Phone screenshots, lifted off Kerry's website. Way better than I could have done!

Phone screenshots, lifted off Kerry's website. Way better than I could have done!

So Kerry is this super nice guy who gave me a preview of the Chimani Acadia National Park application when it came out. A review of it has been on my to-do list for months. Seeing him reminded me to finally do it. (Full disclosure: He was so nice that he didn’t nag me at all…Those of you who read this blog regularly know me a little better!)

Mobile web is getting bigger with a 230% increase this year alone. And anyone who has ever been in Downeast Maine knows that ATT (iPhone) coverage here is spotty to say the least. So what does Kerry do? Designs an app that requires no cell service. Brilliant! Because the last thing you want to do is carry heavy guidebooks up Cadillac Mountain.

I’ve fired up the application a few times and see that the GPS capabilities and maps alone will keep me from getting lost (again). I have yet to do the voice over audio tour of the Park Loop Road. Information is up to date, including bus and tide schedules (handy for those venturing to Bar Island as every year a tourist parks there and comes back to a flooded car).

For $5, this application costs less than a guide book. You can buy it on iTunes or get it on the Android market.

And to those of you going to other national parks, Chimani has applications for several other national parks and historic areas already created and some in progress.

But my favorite part is Kerry Gallivan, the developer, was actually in Acadia National Park taking part in service event this past weekend. It’s clear that Kerry’s passion is the real deal and I as a user of the application appreciate that.

So Kerry, I’m sorry this review is so late. Your application for Acadia National Park is fantastic!

These Three Weeks In Business: Crashing Edition

These past three weeks, my Mac, my PC, and me have all crashed. Let me explain.

Many people think if you happen to be good at internet stuff you are also good at computers. Not so.

I am truly terrible at physical computer issues. And in the past three weeks, both of my computers have bit it.

My Mac was the first to go. I was giving a group presentation when it decided to do software updates. So I could continue with the presentation, I did a force quit. Two friends, one week, and a lot of Mac Forums reading later, I had to reinstall my operating system. I get it, if the Mac is updating its programs, let it finish. Lesson learned.

While dealing with my sad Mac, my PC (which is a desktop computer I do a lot of my work on) began acting wonky. It quit programs mid-use, stopped backing up my files with Mozy, and other nonsense. I tried the usual stuff: defragmenting, running virus scans, etc. but nothing worked. Hundreds of registry errors and a few days with a computer savvy colleague, it’s back.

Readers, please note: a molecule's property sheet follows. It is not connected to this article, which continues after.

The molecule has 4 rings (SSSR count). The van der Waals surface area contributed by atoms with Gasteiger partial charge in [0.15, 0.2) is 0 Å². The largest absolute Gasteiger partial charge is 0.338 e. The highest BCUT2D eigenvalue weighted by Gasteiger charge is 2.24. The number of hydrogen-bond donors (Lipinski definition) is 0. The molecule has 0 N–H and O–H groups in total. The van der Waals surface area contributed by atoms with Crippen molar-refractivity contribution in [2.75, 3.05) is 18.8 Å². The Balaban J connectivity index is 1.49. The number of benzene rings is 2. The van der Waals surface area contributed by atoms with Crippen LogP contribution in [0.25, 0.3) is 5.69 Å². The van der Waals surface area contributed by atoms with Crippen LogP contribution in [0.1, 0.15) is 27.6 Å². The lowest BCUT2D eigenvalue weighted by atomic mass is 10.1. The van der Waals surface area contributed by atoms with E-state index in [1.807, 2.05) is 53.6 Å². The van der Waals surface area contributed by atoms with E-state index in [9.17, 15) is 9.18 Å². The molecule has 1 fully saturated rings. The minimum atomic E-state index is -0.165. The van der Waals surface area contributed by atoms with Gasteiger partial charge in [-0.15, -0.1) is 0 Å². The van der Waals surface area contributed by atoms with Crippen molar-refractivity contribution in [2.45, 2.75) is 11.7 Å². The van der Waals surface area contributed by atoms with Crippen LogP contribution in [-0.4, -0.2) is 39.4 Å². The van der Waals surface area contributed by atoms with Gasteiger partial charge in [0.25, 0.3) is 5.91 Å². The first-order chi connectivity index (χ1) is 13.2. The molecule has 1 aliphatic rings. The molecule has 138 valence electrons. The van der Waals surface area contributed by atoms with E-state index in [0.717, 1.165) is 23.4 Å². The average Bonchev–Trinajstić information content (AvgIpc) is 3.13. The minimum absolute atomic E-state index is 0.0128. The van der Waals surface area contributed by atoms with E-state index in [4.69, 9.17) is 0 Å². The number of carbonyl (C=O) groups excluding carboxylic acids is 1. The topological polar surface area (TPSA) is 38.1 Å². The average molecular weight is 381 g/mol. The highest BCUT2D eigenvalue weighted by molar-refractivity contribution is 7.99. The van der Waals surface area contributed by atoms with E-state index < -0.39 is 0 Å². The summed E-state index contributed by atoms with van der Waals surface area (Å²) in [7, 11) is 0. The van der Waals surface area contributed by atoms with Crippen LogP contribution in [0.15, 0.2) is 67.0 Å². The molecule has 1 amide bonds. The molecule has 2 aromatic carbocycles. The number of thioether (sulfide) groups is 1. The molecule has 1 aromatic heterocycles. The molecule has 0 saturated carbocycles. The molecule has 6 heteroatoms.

Then I crashed. I was sick for a week and last Saturday, I slept until 11 am. And I’m a normally early riser. Must be all these late nights working, which I am finally going to do something about. But more on that in a minute.

Besides all the crashing, here’s what has been going on:

I got a smartphone.
I finally bit the bullet and got an Android phone. Verizon has much better coverage in my area than ATT and since I do a lot of things with Google anyway, it was a good choice for me. On a recent trip, I found I had much less anxiety when I was able to check my email once in awhile and not walk into hundreds of emails after the weekend was over. Also when I was in computer limbo, it was nice to be able to check email and keep up with what was coming in.

I turned down work.
I got an email from Elance saying someone wanted me to bid on a project. I was flattered… until I went to look at the specifics. The bid was $25/hour below my minimum hourly rate and it was a very short term project. It felt good to turn something because I didn’t need to do it but at the same time, it made me wonder how many legitimately cool projects I was missing working on, which made me realize.

I realized I needed help… and no, not that kind of help.
It’s time to hire someone. And before announcing this in a formal way, I thought a lot about the kind of person I wanted to hire and why.

What I really need help with is administrator type stuff: invoicing, answering emails, and some basic copywriting to start. That’s not to say there couldn’t be more but to be able to work on big project, I need some help taking care of the small details.

I’d love to pay someone $25-$50/hour but this is such a gamble that I have to start off much lower in terms of pay. If I take on someone else in terms of being responsible for their pay, I need to know I can make payroll. If I can’t, I’ll never sleep. Plus it’s much easier to say “Wohoo, we’re kicking butt, I can pay you more now!” than “Wow, I’m paying you too much, I need to cut your salary.” That would not go over well.

The second thing to consider is if I am going to train someone, I need someone who is going to stick around, preferably in my geographic area which is where I am and where a majority of my clients are. Downeast Maine is an expensive place to live that alternates between a busy summer season and a dead winter season. That said, I need the help year round and I can’t have someone who disappears in the summer.

And thirdly, I  need someone who is going to listen to me. Now I’m not a big ‘power’ person but I do need there to be a bit of professional distance for my first employee.

I’ve put out the call to the guidance counselors at my local high school and to a contact at the local liberal arts college. We can debate the pros and cons of high school versus college students but in terms of the trainable tech savvy person who can be happy with a part time job and stick around for a couple years, students seem to be a logical choice. But we’ll see.

When things happen like this in a business, it’s really easy to get bogged down trying to fix it all yourself. But at a certain point, it’s smart, and even just sane, to say, “Hey, I need help” and throw some money at the problem.

Have you crashed anything recently? If so, how did you uncrash it?